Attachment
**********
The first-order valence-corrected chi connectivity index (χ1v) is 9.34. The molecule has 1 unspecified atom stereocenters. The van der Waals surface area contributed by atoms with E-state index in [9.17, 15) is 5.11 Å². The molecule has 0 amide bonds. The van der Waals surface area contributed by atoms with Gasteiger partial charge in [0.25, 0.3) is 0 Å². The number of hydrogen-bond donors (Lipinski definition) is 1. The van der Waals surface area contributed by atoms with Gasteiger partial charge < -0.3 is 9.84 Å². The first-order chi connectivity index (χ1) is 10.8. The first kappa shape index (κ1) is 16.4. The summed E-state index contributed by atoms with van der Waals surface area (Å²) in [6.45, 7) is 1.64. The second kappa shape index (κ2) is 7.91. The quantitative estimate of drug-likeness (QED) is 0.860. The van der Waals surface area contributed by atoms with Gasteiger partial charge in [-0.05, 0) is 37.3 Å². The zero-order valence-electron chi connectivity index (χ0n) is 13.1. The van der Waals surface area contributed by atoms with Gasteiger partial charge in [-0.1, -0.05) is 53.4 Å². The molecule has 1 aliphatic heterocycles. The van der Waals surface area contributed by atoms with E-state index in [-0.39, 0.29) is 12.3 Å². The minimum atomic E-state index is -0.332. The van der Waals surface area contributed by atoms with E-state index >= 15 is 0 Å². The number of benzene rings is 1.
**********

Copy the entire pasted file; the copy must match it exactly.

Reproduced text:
The first-order valence-corrected chi connectivity index (χ1v) is 9.34. The molecule has 1 unspecified atom stereocenters. The van der Waals surface area contributed by atoms with E-state index in [9.17, 15) is 5.11 Å². The molecule has 0 amide bonds. The van der Waals surface area contributed by atoms with Gasteiger partial charge in [0.25, 0.3) is 0 Å². The number of hydrogen-bond donors (Lipinski definition) is 1. The van der Waals surface area contributed by atoms with Gasteiger partial charge < -0.3 is 9.84 Å². The first-order chi connectivity index (χ1) is 10.8. The first kappa shape index (κ1) is 16.4. The summed E-state index contributed by atoms with van der Waals surface area (Å²) in [6.45, 7) is 1.64. The second kappa shape index (κ2) is 7.91. The quantitative estimate of drug-likeness (QED) is 0.860. The van der Waals surface area contributed by atoms with Gasteiger partial charge in [-0.05, 0) is 37.3 Å². The zero-order valence-electron chi connectivity index (χ0n) is 13.1. The van der Waals surface area contributed by atoms with Gasteiger partial charge in [-0.1, -0.05) is 53.4 Å². The molecule has 1 aliphatic heterocycles. The van der Waals surface area contributed by atoms with E-state index in [-0.39, 0.29) is 12.3 Å². The minimum atomic E-state index is -0.332. The van der Waals surface area contributed by atoms with E-state index >= 15 is 0 Å². The number of benzene rings is 1.